Start with what already works
Think through your daily routine and identify a few habits that you always do at the same time every day. Here are some common examples:
- Reading the news
- Doing your makeup
- Brushing your teeth
- Walking the dog
An existing medicine routine you could align with your DVT treatment, whether it is your cancer medication or vitamins you already take every day. If you are taking tablets it may be as simple as building a process to remember to take the tablets as part of your daily routine. If you are administering an injection you may need to plan a little more carefully.
After you’ve identified your habits, prioritise the ones that are most ideal for a treatment routine, where perhaps the environment is calm and you can focus. It is important to create a calm environment and pleasant treatment routine, especially if you are afraid of needles.
Here are a few practical ideas that work for some
- Ask a family member, colleague or friend to remind you during the first few days of treatment – ensure both of you set an alarm at the same time and ask them to call and be sure you remembered.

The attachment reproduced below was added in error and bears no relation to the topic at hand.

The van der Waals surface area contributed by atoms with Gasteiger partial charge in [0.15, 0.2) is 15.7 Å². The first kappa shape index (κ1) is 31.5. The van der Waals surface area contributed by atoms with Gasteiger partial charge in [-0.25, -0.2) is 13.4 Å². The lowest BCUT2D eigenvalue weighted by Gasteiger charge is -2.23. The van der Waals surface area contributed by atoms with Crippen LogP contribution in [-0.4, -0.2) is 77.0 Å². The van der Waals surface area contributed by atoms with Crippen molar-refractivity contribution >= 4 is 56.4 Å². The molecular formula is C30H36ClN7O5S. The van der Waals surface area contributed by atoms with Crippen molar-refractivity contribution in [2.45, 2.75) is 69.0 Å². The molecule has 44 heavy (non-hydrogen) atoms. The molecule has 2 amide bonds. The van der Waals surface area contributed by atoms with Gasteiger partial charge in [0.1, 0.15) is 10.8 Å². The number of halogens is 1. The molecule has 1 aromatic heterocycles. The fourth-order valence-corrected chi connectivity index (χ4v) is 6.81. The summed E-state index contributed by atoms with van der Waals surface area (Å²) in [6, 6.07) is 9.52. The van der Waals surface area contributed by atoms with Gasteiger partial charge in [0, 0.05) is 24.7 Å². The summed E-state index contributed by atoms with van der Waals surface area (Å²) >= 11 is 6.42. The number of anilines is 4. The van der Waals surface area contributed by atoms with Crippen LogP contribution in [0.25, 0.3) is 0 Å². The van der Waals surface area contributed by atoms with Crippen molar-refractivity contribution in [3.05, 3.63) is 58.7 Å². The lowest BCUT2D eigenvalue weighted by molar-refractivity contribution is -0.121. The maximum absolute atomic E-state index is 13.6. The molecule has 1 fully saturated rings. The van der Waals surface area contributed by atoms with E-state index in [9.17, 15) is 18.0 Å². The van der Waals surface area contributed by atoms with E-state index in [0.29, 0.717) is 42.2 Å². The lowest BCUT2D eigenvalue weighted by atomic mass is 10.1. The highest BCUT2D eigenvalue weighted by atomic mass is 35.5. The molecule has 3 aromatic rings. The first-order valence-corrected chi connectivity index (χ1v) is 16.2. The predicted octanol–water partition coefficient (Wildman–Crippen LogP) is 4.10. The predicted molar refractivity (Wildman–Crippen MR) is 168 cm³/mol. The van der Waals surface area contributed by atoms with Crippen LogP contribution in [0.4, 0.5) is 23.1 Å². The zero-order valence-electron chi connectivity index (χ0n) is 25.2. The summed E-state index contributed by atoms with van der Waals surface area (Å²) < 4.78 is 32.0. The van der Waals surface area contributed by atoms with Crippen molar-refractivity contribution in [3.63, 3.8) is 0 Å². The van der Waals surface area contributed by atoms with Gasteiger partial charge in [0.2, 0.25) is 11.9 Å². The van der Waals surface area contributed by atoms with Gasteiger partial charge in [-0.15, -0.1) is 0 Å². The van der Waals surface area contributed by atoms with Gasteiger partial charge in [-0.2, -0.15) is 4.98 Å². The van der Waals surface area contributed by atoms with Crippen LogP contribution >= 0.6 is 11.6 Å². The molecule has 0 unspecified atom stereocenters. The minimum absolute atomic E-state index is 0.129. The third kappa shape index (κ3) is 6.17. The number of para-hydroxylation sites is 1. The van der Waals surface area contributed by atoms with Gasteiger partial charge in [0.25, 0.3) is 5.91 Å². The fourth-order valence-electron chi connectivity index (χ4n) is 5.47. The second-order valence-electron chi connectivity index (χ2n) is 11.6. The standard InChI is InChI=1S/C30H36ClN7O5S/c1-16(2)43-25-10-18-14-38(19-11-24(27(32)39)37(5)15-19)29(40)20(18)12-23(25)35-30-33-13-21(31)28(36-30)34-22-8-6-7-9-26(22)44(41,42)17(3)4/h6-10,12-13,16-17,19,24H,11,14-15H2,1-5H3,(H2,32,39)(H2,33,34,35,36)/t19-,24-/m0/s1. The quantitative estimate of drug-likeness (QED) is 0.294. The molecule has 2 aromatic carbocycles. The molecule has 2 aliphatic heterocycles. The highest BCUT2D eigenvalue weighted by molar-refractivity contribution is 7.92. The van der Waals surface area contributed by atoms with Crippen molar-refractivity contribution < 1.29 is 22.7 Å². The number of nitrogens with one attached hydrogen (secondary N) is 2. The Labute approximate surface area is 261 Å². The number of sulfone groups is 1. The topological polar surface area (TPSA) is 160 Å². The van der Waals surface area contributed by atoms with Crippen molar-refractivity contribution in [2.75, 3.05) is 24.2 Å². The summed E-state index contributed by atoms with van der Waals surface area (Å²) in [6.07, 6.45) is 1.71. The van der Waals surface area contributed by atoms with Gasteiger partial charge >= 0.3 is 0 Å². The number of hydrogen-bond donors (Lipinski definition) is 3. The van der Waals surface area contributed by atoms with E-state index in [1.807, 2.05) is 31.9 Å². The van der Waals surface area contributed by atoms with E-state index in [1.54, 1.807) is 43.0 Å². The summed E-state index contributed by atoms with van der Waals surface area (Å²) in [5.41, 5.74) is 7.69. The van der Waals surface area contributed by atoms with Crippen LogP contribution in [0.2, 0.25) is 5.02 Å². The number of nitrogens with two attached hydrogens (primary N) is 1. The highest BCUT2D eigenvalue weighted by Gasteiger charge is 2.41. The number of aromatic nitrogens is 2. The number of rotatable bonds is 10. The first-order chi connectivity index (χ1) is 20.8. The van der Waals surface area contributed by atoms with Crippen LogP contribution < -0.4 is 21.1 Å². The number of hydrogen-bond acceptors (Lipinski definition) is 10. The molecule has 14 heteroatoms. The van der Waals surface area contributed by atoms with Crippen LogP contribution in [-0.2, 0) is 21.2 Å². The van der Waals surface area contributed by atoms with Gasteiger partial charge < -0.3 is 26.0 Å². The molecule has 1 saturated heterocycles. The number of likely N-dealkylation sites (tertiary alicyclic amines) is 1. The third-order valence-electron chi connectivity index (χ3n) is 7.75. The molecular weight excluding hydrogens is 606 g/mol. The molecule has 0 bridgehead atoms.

- Set your mobile alarm to a new and distinct song or ring tone that can be easily associated with taking your medicine.
- Add reminder notes to prominent places in your home. You can try changing the message, the size of the note and the colour so that it always grabs your attention.
- Keep some of your medicine in various locations, like at the office or in your purse or briefcase. If you happen to forget, then you will have a backup available. Important note: Always check your medicine’s storage requirements. Some prescription medicines should not be stored in the car for example, where the temperature can affect the effectiveness of the medicine.
- Consider downloading an app that not only reminds you, but also helps you keep track of the fact that you did remember to take your medicine.
- Consider any other type of treatment planner, whether you draw a chart on your bathroom mirror or use the alarm on your mobile phone as ‘treatment planner’.